Developing a European Standard For International Data Transfers After Snowden: Opinion 1/15 on the EU-Canada PNR Agreement
(2018) 81(6) Modern Law Review 1046
16 Pages Posted: 7 Feb 2019 Last revised: 25 Apr 2019
Date Written: January 1, 2018
In Opinion 1/15 Court of Justice of the European Union (CJEU) held that the proposed EU-Canada agreement on the transfer of Passenger Name Record data (PNR agreement) must be revised before its final adoption because parts of the agreement are incompatible with EU fundamental rights framework. This note argues that the real significance of the Opinion 1/15 can only be understood in a broader historical context of an increasing securitization on international level between 09/11 attacks and Snowden revelations. In particular, Opinion 1/15 emerges as a powerful addition to the existing data privacy trilogy established by the CJEU in the post-Snowden era in an attempt to re-balance the terms of international cooperation in data-sharing by the EU and other countries. These terms were largely modelled around national security interests that have gained significant prominence in the aftermath of the 9/11 events. While the pro-securitization policies have indeed been very successful in gaining support among different private and public actors, e.g., in handling passenger name records (PNR) or personal data in financial transfers (SWIFT), it is however questionable whether CJEU’s pushback – without the political support of EU Commission and Member States – will receive similar success on international level any time soon.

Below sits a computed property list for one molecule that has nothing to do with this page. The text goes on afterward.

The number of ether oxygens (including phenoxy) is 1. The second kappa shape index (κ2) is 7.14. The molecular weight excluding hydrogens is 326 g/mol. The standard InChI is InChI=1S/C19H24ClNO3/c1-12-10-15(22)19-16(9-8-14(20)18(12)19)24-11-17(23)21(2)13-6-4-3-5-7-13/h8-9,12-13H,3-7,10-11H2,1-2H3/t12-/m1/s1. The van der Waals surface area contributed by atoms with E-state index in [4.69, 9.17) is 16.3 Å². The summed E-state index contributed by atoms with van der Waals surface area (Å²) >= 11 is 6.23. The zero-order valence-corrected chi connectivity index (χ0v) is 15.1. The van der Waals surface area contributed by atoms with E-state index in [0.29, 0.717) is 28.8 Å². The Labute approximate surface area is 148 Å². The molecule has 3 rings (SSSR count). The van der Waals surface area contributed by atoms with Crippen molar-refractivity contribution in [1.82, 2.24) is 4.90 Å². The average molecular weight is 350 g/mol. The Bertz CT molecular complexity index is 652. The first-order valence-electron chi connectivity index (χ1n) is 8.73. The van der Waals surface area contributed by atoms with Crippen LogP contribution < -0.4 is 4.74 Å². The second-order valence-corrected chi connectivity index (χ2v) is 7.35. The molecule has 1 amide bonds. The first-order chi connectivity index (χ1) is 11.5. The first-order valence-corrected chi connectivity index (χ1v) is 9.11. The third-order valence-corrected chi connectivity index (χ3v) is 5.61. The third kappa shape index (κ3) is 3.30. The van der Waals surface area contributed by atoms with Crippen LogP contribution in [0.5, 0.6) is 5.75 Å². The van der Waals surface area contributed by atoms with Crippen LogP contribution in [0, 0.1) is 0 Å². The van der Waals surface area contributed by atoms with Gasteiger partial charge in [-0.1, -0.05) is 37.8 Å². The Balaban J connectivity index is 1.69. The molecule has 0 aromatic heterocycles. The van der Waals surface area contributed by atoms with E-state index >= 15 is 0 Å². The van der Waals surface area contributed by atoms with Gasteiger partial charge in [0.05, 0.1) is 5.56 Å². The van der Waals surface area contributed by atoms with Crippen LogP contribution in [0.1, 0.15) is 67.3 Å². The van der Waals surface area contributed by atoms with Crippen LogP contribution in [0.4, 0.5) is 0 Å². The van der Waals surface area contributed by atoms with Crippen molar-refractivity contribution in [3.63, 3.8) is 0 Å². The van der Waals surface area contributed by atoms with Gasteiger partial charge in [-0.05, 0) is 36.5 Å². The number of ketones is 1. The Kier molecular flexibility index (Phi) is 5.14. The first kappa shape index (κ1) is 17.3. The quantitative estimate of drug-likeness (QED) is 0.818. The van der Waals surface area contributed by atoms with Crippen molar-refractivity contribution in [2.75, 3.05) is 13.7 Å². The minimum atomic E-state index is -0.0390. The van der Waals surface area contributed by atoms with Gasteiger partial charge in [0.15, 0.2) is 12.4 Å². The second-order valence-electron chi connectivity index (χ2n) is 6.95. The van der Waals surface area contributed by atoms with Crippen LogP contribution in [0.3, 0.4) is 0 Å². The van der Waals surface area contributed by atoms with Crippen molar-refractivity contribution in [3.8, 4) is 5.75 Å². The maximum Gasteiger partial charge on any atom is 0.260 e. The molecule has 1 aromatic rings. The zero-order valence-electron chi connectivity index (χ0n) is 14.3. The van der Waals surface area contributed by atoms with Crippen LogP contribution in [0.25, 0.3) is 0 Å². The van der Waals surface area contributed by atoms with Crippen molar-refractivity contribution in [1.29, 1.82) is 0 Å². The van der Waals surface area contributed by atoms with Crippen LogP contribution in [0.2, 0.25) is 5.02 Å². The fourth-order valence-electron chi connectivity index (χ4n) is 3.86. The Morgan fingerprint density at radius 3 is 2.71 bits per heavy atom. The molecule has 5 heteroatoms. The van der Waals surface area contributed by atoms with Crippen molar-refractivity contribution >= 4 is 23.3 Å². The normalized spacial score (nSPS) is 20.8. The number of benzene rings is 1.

Keywords: data protection, privacy, PNR, international data transfers, international relations, EU law
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